Weapons of choice are intimately connected to the doctrine, but also to the organizative aspects, both of the attack and the bonds linking the attacker with the terrorist group. Even though fire weapons are characteristics of lone wolf attacks, since they are easy to use, in addition to homemade bombs, which require a higher level of expertise, data shows a limited number of attacks using these two weapons. Two explanations are provided: first, the logistic capability -including aspects such as access to specific weapons-, and second, know-how or adequate training for operating in conditions of success those specific weapons. In this sense, Jasparro points out that lone actors tend to use “low-skilled, pragmatic weaponry” [5] as vehicle collisions and knives. But another connected variable is the target of choice. Terrorist attacks, in opposition to other typologies of armed incidents, are in general terms carefully designed through a planning cycle which integrates intelligence about the target and ways of approaching to the organization’s desired result: in this sense, doctrine of combat as the intersection of ideological background and scope of the attack will determine the characteristics of the action, the range of potential victims and, consequently, it will define the weapons of choice in order to achieve that double motivation. Likewise, terrorism goes far beyond of the “military results”, counted on the number of victims or the level of destruction on the physical target, to focus also its attention into the message launched with the attack: in this sense, we can say that the psychological effect of a highly-sophisticated terrorist attack launches a message of fear because of the level of technical capabilities of the organization, but a lowly-sophisticated one, such as a stabbing or a car ramming will create fear as a general sense of vulnerability among society [6]. Finally, and connected to the relation with organization, the lack of connections with the organization but because the ideological connections, the logistics capabilities in matter of access to weapons might be also limited, so weapons of choice tend to be depending on the level of expertise on two main sets, homemade explosives and IEDs and weapons of fortune, as knives and vehicles might be.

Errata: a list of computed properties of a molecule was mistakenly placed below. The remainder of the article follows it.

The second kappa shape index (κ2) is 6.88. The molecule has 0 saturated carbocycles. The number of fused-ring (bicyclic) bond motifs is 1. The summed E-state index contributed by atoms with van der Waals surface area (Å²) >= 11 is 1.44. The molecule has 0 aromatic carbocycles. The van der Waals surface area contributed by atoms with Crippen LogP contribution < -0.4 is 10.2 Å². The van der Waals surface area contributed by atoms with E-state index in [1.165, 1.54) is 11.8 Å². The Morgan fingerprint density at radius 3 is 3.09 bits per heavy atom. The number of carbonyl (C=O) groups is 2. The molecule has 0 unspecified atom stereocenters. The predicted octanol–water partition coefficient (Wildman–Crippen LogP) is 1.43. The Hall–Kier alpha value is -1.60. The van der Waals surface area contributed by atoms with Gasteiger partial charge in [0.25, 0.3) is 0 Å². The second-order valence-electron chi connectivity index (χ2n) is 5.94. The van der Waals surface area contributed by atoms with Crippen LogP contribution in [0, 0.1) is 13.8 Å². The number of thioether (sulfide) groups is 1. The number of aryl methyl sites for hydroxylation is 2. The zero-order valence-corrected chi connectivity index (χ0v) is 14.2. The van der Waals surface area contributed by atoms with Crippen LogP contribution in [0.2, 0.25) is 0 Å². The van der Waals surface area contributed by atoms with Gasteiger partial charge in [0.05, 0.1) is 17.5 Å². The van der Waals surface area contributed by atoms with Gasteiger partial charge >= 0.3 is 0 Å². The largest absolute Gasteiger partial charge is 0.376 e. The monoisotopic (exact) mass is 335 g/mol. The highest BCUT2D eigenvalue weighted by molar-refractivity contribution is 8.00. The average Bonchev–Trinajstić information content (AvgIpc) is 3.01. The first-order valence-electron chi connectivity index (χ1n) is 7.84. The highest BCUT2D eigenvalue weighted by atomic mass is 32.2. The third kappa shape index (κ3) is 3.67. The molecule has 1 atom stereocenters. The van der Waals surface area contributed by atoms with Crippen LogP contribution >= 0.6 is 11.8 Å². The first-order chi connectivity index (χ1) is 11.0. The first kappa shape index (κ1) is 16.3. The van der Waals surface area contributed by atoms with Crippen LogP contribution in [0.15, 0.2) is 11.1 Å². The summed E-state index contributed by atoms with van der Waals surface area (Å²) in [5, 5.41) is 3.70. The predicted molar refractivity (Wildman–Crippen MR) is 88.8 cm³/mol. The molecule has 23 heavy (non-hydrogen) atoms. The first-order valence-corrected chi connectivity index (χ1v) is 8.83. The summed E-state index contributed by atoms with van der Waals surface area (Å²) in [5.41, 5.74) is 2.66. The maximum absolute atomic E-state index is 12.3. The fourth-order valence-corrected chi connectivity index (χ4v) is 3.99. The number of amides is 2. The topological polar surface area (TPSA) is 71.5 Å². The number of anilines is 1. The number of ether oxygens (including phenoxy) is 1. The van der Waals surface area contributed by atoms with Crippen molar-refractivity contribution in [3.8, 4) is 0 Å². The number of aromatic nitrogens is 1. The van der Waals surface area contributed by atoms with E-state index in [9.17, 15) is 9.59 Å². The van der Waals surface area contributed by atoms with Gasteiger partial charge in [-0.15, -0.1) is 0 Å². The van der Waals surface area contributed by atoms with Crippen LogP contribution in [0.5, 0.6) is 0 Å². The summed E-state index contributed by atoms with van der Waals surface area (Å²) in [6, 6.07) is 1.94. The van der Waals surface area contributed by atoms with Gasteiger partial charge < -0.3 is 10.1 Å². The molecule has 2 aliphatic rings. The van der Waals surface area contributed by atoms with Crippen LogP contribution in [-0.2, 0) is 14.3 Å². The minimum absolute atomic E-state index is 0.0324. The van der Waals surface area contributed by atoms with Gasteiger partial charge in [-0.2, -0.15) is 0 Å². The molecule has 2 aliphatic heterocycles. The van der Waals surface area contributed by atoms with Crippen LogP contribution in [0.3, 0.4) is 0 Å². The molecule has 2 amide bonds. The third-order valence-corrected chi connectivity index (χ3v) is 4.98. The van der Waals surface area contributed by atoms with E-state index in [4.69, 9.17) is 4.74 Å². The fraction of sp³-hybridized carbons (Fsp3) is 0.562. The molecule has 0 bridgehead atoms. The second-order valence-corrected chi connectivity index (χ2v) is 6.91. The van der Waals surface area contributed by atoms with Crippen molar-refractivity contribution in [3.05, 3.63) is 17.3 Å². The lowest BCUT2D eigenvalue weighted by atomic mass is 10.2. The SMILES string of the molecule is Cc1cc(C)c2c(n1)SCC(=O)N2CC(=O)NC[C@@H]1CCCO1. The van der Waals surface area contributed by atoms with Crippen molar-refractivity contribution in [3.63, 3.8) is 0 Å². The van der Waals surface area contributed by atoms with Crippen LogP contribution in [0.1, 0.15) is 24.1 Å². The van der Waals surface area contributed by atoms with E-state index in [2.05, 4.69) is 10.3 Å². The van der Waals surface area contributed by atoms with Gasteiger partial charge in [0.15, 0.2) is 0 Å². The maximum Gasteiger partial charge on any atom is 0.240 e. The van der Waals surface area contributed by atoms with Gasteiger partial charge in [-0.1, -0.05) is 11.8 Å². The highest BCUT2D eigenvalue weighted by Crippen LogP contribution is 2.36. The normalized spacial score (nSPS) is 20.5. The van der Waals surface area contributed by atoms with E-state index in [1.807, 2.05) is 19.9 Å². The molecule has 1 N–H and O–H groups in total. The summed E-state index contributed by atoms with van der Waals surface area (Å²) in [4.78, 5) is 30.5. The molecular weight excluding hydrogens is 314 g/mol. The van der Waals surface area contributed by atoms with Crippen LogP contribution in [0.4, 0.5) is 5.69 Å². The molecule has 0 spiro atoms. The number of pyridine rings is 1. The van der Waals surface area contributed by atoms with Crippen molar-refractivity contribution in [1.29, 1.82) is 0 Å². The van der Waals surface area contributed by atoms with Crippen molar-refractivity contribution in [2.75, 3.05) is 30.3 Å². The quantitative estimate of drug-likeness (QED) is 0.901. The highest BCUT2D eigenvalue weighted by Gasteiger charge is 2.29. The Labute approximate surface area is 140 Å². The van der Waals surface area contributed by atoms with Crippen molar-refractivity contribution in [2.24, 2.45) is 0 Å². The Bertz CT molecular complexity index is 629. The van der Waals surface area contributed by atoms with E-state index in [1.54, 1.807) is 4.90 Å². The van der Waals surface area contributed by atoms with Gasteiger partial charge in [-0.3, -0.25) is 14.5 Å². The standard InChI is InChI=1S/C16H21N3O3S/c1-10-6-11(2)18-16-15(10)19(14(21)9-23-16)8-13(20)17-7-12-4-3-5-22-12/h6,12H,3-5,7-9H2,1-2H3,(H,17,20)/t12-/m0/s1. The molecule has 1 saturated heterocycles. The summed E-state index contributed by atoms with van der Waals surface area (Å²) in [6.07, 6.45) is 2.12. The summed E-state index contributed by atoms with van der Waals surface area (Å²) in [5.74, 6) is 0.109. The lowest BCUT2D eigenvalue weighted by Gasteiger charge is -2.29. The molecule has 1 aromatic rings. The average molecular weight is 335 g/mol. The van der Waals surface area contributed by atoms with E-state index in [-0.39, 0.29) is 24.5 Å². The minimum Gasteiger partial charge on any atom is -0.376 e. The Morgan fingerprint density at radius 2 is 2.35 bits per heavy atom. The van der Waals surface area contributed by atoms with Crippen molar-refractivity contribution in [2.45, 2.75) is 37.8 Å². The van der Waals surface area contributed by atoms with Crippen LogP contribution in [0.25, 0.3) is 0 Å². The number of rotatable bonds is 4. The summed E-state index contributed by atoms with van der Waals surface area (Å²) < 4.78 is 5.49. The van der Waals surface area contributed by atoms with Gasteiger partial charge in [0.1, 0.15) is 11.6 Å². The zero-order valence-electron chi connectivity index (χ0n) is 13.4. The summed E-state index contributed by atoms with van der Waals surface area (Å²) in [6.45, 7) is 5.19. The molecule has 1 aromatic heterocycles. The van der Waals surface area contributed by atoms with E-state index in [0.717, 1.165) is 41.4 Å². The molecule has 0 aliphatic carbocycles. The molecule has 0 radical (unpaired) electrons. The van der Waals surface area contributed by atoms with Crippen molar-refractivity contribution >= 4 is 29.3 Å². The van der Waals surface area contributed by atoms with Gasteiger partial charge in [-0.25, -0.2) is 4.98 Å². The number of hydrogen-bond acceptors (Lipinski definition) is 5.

So, why choosing vehicles and knives? In 2010, the second number of al-Qaeda’s magazine, Inspire, published an article titled “The latest mowing machine” where it explains how to carry out successful car rammings attacks over civilian population, preferably in areas with a high concentration of pedestrians and a low one of traffic, to maximize the number of casualties. In the same way, the second number of Rumiyah [7], the Islamic State’s magazine, analyses the use of knives as weapons of choice. As aforementioned, the weapon is part of the message: terror and vulnerability, since the weapons is highly accessible and consequently everyone may carry out an attack.